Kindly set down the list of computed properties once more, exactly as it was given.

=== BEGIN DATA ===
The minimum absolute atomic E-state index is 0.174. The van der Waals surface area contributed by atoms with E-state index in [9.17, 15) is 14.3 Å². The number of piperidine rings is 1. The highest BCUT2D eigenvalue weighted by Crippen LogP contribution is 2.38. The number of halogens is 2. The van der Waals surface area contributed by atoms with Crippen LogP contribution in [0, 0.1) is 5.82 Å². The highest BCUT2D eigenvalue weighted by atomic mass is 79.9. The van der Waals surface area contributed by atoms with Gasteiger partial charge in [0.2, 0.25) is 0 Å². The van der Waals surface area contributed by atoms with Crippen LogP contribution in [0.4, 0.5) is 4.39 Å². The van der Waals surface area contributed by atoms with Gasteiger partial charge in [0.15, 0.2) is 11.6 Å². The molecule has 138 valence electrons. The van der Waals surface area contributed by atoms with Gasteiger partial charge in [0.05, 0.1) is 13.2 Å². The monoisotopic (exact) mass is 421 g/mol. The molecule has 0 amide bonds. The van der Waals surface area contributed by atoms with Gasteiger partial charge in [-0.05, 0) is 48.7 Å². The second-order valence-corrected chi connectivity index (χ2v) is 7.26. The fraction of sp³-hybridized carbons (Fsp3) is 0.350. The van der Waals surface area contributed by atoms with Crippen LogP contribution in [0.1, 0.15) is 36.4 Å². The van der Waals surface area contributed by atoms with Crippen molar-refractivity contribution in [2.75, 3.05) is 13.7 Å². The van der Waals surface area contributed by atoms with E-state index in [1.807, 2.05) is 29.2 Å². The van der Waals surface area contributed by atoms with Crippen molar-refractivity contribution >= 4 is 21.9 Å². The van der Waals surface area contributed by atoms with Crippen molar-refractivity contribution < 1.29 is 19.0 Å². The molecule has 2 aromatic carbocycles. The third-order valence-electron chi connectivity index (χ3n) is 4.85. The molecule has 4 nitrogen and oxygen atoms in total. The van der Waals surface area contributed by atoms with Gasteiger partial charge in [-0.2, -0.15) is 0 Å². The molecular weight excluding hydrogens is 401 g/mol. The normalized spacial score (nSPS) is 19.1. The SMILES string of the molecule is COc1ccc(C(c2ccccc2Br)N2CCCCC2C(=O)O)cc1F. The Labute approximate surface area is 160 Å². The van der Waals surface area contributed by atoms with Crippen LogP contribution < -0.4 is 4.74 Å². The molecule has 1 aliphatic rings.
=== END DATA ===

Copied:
The minimum absolute atomic E-state index is 0.174. The van der Waals surface area contributed by atoms with E-state index in [9.17, 15) is 14.3 Å². The number of piperidine rings is 1. The highest BCUT2D eigenvalue weighted by Crippen LogP contribution is 2.38. The number of halogens is 2. The van der Waals surface area contributed by atoms with Crippen LogP contribution in [0, 0.1) is 5.82 Å². The highest BCUT2D eigenvalue weighted by atomic mass is 79.9. The van der Waals surface area contributed by atoms with Gasteiger partial charge in [0.2, 0.25) is 0 Å². The van der Waals surface area contributed by atoms with Crippen LogP contribution in [0.4, 0.5) is 4.39 Å². The van der Waals surface area contributed by atoms with Gasteiger partial charge in [0.15, 0.2) is 11.6 Å². The molecule has 138 valence electrons. The van der Waals surface area contributed by atoms with Gasteiger partial charge in [0.05, 0.1) is 13.2 Å². The monoisotopic (exact) mass is 421 g/mol. The molecule has 0 amide bonds. The van der Waals surface area contributed by atoms with Gasteiger partial charge in [-0.05, 0) is 48.7 Å². The second-order valence-corrected chi connectivity index (χ2v) is 7.26. The fraction of sp³-hybridized carbons (Fsp3) is 0.350. The van der Waals surface area contributed by atoms with Crippen LogP contribution in [0.1, 0.15) is 36.4 Å². The van der Waals surface area contributed by atoms with Crippen molar-refractivity contribution in [2.75, 3.05) is 13.7 Å². The van der Waals surface area contributed by atoms with E-state index in [1.807, 2.05) is 29.2 Å². The van der Waals surface area contributed by atoms with Crippen molar-refractivity contribution >= 4 is 21.9 Å². The van der Waals surface area contributed by atoms with Crippen molar-refractivity contribution < 1.29 is 19.0 Å². The molecule has 2 aromatic carbocycles. The third-order valence-electron chi connectivity index (χ3n) is 4.85. The molecule has 4 nitrogen and oxygen atoms in total. The van der Waals surface area contributed by atoms with Gasteiger partial charge in [-0.2, -0.15) is 0 Å². The molecular weight excluding hydrogens is 401 g/mol. The normalized spacial score (nSPS) is 19.1. The SMILES string of the molecule is COc1ccc(C(c2ccccc2Br)N2CCCCC2C(=O)O)cc1F. The Labute approximate surface area is 160 Å². The van der Waals surface area contributed by atoms with Crippen LogP contribution < -0.4 is 4.74 Å². The molecule has 1 aliphatic rings.